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Klarinet Archive - Posting 000109.txt from 2001/07

From: "Karl Krelove" <kkrelove@-----.com>
Subj: RE: [kl] HELP!!!!
Date: Wed, 4 Jul 2001 13:04:37 -0400

Jessica,

All the responses to your post that I've seen so far point to one area, the
throat and the back of the tongue, as the focal point for a smear
"technique." "Dropping my jaw, loosening my embouchure" have limited benefit
because there needs still to be enough firmness there to keep the reed
vibrating. Players gliss successfully using open mouthpiece facings with
soft reeds, close facings with stiff reeds and everything in between - don't
forget, you've still got to play the rest of the piece, so the closer you
stay to your normal setup, the better. The more you can do with your
throat/tongue position, the less you need to rely on your fingers to provide
the slide. It may help to have a face-to-face session with someone who can
already do this so you can hear close-up what the throat position can do and
have the other player describe to you what he/she is doing and how he/she
has practiced it.

There are lots of descriptions of the techniques people use and the mental
images they use to drive those techniques in the Klarinet archives. This
topic comes up for periodic discussion because Rhapsody in Blue is so
frequently programmed (at least here in the U.S.), and there's no good way
for the clarinet player to fake it - he/she is so completely alone (most of
the time even the conductor keeps still).

Good luck.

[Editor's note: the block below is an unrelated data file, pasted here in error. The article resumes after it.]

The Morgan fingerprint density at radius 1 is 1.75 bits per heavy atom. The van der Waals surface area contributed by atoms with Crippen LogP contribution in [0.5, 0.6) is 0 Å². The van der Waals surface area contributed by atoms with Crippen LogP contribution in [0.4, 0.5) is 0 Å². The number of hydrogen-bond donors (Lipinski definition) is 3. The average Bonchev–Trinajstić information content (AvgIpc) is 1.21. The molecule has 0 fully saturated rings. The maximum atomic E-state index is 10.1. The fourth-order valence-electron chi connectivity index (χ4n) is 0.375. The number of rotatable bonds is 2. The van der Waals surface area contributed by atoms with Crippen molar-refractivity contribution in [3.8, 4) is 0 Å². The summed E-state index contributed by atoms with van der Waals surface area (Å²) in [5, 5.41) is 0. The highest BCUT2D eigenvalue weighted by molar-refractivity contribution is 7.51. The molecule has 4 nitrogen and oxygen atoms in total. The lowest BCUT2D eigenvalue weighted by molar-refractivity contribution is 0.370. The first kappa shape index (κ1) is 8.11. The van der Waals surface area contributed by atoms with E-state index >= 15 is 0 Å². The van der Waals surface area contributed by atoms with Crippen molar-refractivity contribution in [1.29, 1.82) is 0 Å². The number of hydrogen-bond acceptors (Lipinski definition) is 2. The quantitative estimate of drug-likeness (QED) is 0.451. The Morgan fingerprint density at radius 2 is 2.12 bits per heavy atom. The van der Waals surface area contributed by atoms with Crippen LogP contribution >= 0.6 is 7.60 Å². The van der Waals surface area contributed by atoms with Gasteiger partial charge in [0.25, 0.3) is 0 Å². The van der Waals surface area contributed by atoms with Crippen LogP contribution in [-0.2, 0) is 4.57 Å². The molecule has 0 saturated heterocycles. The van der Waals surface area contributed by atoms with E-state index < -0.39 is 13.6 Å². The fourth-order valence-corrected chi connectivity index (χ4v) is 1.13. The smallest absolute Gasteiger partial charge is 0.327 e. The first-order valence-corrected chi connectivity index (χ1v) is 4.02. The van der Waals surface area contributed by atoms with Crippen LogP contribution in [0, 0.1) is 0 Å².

Karl Krelove

> -----Original Message-----
> From: Jessica Miller [mailto:jm028f@-----.com]
> Sent: Tuesday, July 03, 2001 9:26 AM
> To: klarinet@-----.org
> Subject: [kl] HELP!!!!
>
>
> I've been hesitant and embarrassed to ask for your help until now but
> desperate times call for desperate measures...The opening of Rhapsody in
> Blue has plagued me since I was thirteen years old and lost the part at a
> music camp due to the fact that I was (and still) unable to
> "smear." Now a
> professional opportunity has come up for me to play this solo. I am a
> conservatory trained clarinetist who unfortunately has really
> never had the
> experience or opportunity to study or play any other styles of music other
> than classical. I have consulted with classical clarinetists and jazz sax
> people who can "smear" I have gotten their two cents but am
> still unable to
> do it. I have tried dropping my jaw, loosening my embouchure,
> softer reeds,
> a open mouthpiece, sliding fingers, lifting fingers, etc...The
> closest I've
> come is an inconsistent sort of smear from G to C (above the staff). Does
> anybody out there have any tried and true tricks to help me...or is it too
> late to teach this old dog any new tricks?
>
>
>
>
> Do You Yahoo!?
>
> Get your free @-----.com
>
>
>
>
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